Monday, September 11, 2006

Where was I?

In talking about modern American History people will ask you (depending on your age)~

Where were you when Pearl Harbor was bombed?

What were you doing when President Kennedy was assassinated?

And for my generation,

Where were you on 9/11?

My story below the cut
I was home in Glen Burnie Maryland, painting miniatures. That's what I did for a living at that time. My husband, Aaryk had taken the day off and was painting with me. We had sent our son Brian off to school and were listening to something on a CD.

I got a phone call from my Dad. His voice was a little shaky, and I thought, "Oh no, who died?!" But he just wanted to make sure we were alright. I assured him we were and asked, "Why?" He said, "They've bombed the Pentagon and the World Trade Center." At that point I reassured him of our safety, hung up and went to tell Aaryk. It didn't make sense, those two places were hundreds of miles apart, he said.

I quickly found a news station on the radio and we got the whole picture. I was riveted to the radio (we didn't get TV reception there). I heard the newscasters gasp as the towers fell, trying desperately to picture what was happening. I remember wanting to go get Brian from school, but Aaryk telling me he was safe there and it would be a zoo trying to get to him (as many other parents were thinking the same thing). I waited, I paced, I listened, I prayed. I got no more painting done that day. I got online briefly to let friends and family know that we were all okay. We had a dial-up connection and had been asked to keep the phone lines clear, so I couldn't even get my news and pictures there.

Brian got home at the usual time and I remember giving him a hug like never before. Aaryk and I went out to the ABC store that evening and they had a little TV on. That was the first video footage I saw of the attack. I stood there and watched as they showed the attacks and the collapse and the wreckage over and over again. Aaryk finally said, "Enough" and made me leave.

It was a week or so later that we finally felt comfortable using the phone lines for any length, and so I began collecting images on my computer, of the attack, the aftermath, the memorials. I had the radio on constantly, not wanting to miss anything else that was going on. It was my way of dealing with it.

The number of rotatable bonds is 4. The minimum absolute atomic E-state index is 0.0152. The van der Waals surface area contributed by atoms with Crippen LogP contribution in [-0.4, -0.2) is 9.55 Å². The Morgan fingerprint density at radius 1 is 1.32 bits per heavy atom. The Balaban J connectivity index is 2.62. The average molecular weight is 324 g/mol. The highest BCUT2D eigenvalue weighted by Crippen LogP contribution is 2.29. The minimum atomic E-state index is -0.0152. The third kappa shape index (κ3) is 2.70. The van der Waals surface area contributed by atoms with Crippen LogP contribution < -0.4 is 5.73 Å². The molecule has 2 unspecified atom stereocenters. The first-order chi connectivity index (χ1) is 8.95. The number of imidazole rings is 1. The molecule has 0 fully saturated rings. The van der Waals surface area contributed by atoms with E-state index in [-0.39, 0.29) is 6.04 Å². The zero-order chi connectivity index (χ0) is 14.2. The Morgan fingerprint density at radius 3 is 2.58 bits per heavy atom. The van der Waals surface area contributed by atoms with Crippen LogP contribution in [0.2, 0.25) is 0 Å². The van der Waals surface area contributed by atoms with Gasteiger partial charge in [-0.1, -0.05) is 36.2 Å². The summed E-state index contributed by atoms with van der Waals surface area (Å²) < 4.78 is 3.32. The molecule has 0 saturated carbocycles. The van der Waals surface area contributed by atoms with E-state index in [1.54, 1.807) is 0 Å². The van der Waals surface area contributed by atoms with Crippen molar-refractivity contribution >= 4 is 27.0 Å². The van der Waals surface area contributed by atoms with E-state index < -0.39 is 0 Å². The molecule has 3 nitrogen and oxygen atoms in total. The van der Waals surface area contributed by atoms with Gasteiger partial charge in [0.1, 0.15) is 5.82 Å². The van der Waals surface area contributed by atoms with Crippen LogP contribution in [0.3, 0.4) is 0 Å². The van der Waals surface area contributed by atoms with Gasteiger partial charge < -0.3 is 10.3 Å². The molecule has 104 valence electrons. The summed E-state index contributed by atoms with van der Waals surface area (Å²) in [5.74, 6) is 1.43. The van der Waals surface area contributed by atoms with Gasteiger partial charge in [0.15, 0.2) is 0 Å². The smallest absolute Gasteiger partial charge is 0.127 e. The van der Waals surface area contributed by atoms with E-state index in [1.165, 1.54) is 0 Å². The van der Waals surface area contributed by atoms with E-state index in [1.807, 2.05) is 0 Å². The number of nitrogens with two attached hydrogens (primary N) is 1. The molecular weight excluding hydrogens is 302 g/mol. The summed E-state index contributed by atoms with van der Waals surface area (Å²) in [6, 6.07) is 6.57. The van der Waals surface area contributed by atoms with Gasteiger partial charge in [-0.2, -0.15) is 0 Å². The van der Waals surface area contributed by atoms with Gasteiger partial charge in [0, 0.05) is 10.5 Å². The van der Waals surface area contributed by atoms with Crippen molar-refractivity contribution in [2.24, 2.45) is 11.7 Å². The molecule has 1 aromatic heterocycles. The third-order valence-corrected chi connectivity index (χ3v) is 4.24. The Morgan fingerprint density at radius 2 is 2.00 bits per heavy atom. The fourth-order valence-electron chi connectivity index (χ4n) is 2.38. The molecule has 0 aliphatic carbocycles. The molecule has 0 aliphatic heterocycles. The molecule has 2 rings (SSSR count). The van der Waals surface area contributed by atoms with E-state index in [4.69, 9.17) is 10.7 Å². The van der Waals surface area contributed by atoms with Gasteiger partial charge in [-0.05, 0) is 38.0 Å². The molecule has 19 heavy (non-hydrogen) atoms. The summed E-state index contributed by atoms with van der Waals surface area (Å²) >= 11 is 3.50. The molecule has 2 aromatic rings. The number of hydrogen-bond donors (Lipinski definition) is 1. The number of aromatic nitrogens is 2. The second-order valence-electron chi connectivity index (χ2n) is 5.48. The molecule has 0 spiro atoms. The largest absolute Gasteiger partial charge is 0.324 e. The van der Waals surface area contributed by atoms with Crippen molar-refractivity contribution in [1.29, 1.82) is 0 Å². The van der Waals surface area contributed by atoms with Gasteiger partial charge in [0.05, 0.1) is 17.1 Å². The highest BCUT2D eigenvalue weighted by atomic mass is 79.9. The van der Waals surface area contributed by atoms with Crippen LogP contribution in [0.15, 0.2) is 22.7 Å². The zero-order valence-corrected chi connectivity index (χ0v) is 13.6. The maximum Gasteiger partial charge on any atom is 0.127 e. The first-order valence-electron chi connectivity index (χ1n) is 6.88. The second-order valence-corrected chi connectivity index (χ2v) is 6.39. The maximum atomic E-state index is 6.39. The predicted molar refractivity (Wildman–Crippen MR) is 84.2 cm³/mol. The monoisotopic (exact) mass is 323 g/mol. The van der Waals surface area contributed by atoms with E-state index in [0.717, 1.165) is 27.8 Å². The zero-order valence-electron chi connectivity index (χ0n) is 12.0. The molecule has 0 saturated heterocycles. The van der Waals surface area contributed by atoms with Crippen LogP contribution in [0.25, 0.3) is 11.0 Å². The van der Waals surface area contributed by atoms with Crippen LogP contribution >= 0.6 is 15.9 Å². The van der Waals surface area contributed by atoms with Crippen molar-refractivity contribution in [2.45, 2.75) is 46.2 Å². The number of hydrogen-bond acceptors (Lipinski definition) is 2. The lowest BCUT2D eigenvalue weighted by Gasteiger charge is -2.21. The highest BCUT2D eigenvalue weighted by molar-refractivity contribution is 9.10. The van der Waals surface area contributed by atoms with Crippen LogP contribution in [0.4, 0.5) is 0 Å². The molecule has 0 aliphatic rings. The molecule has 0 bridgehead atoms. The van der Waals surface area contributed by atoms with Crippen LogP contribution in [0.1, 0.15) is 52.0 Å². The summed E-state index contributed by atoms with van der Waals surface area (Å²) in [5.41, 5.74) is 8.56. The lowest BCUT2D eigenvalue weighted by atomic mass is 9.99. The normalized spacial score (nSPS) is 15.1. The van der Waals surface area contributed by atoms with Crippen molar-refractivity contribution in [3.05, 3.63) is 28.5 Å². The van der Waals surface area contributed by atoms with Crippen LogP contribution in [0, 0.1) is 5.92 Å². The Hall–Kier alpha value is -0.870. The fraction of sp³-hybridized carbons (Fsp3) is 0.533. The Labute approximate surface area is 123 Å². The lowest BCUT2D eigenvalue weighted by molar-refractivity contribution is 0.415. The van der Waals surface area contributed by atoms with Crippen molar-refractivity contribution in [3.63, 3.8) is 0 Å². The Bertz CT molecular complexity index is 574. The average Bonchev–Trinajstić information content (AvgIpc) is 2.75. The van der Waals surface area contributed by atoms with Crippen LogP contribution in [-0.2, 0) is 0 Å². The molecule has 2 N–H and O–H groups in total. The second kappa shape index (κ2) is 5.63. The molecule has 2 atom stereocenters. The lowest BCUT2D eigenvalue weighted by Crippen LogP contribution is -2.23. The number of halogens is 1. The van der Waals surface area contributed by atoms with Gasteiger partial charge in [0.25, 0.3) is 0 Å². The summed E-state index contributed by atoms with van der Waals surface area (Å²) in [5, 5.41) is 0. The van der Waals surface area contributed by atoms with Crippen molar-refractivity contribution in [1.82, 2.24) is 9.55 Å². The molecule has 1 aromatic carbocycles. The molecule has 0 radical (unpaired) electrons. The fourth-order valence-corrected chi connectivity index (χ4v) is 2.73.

I also got heavily involved in emergency preparedness. I had our emergency box in the car, bottled water stored under the sink, and duffel bags ready with clothes, important papers, and such. I prepared two little phone books, one for me and one for Brian that had all the numbers for friends and family. We had a plan on what to do and who to call if we had to evacuate and were separated. I made sure he kept it in his school backpack along with some extra money. Only then was I really able to get on with other parts of my life.

You have to remember that we were just south of Baltimore, While not like living in NYC, we were close enough to DC to feel like we were in the middle of everything. Especially with the anthrax scares that followed. I was certain that we'd only seen the beginning and the other shoe would drop any day. I'm not sure my Phoenix friends really understood how badly it affected me, being so close to it all. These days, I have my emergency plans, and can quickly gather up things to leave if I have to, but I don't keep a supply of bottled water under the sink, or non-perishable food in the trunk.

I will never forget what I was doing that day, how it changed mej, how it changed everything.

I can forgive, but I will NEVER forget.



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